Listen to this piece at 88.9 FM Serious Jazz Radio Rewind -- scroll down when you get there, please. Available up to one week after broadcast.
When you buy a compact disc from your favorite music performer, chances are that performer earns a royalty of about eight percent. If the artist wrote some of the music or had a producer credit, then the cut might be a somewhat larger. But, generally speaking, if you spend $12.50 for a CD, the artist makes a buck. The other $11.50 cents go to retailers, wholesalers, distributors, marketers, manufacturers, manager, and recording industry middlemen. If you’re in the recording business – that is, the right place somewhere in the middle – without playing or singing a note, you stand to make an awful lot of money. But the full feeding trough is going to be emptier in the years to come.
We are moving, after all, into the digital age – in text, in audio, and in video. In the age of digital content, some providers will adapt, and some will wither away and die. The recent string of lawsuits and increasingly extreme tactics from the Recording Industry Association of America are sure signs of an industry that refuses to change in the face of current trends of how people prefer to find and listen to music. Some business models just don’t work any more. Everybody remember Tower Records?
Maybe you listen to music like I do. I have a portable MP3 player and I legally download music, but mostly I have a real-world CD collection several hundred strong that sits on several shelves in the living room. If you’re old fashioned, by degrees, you might just have the CDs, or some combination of CDs, cassettes, and records. We won’t, however, dwell on the 8-track cartridges. But although I am new member of the old school – or maybe an old member of the new school – I am a music listener of the past.
All these things and more were made much more clear to me after reading The Future of Music by Dave Kusek and Gerd Leonhard, published in 2005. Actually, I listened to this book after downloading it to my iPod.
The future of music lies in the hands of its future listeners. When I talk to people under the age of 18 – from all kinds of backgrounds -- about how they listen to music, many things are clear. First of all, the laws go out the window. As far as digital music is concerned, it’s finders keepers. And it’s not like, in many areas, the laws make that much sense or are even fair.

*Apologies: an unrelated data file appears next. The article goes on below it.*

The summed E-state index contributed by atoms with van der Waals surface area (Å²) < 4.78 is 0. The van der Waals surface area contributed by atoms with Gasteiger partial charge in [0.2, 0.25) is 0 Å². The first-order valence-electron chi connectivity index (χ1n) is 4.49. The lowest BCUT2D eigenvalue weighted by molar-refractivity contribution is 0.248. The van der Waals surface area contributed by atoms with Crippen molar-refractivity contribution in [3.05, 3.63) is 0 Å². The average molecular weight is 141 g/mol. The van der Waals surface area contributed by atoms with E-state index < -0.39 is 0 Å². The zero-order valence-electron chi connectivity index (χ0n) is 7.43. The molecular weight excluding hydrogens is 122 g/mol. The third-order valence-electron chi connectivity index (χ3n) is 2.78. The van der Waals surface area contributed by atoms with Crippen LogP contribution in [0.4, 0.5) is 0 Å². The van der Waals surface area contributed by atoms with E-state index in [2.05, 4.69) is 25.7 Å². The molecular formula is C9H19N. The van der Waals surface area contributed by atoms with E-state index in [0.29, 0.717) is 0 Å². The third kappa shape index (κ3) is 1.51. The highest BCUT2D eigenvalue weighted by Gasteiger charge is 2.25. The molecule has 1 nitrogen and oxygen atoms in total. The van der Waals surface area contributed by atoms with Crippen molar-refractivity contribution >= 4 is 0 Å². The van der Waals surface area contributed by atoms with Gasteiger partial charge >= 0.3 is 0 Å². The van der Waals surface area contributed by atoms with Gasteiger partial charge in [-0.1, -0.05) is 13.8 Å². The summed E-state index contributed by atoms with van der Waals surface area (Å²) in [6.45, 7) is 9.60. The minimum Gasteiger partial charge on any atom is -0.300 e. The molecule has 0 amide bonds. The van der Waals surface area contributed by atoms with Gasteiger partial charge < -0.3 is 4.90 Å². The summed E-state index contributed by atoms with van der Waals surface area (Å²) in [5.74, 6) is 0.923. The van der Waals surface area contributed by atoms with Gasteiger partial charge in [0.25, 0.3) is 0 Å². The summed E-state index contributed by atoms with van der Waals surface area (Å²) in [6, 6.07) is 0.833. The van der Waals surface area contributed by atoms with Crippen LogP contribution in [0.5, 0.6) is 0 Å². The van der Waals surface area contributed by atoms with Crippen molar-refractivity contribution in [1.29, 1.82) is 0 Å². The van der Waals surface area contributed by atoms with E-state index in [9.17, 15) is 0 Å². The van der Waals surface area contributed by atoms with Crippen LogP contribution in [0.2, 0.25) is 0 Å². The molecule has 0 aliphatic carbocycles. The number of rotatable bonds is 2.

As to the listeners of the future, they believe they are asked to pay too much for music. Even at 10 dollars for a CD, or a dollar for a song, the prices are too high -- especially if most of the money doesn’t go to the artist.
They do not have a problem with downloading music for free over file sharing networks.
They do not make an issue with ripping music from friends’ CDs, with burning disks for friends. Sharing and trading music is just what you do.
They rarely own more than a dozen CDs. Pretty much everything is stored on a computer or portable player.
More importantly, they listen to far more and a far more diverse range of music than I did at their age. They have collections of between 1000 and 3000 songs – and they are always looking for new and unusual music. The homogeneous mix on commercial terrestrial radio and even satellite radio doesn’t interest them.
As far as I can see, this musical curiosity is where public radio and podcasting can play a role – in guiding and informing their developing taste far from the influence of commerce or profit. In the end, it’s always just about the music.
The future of music lies in listeners and artists connecting with each other, with as little interference as possible. Musicians upload, listeners download. The technology and the law will work themselves out sooner or later.
I need only point to the legendary tenor Sonny Rollins and his latest release, Sonny, Please. In the material world, it goes on sale January 23, but it’s been officially downloadable from sonnyrollins.com since November 21 of last year. I downloaded the whole album – plus a bonus track – for $10 on September 1.
I have the tracks on my laptop, on my iPod, and burned onto a disc I listen to in the car. And while it’s been great to know that I had the music before almost anybody else, it’s even better to know that my man Sonny got most of my money.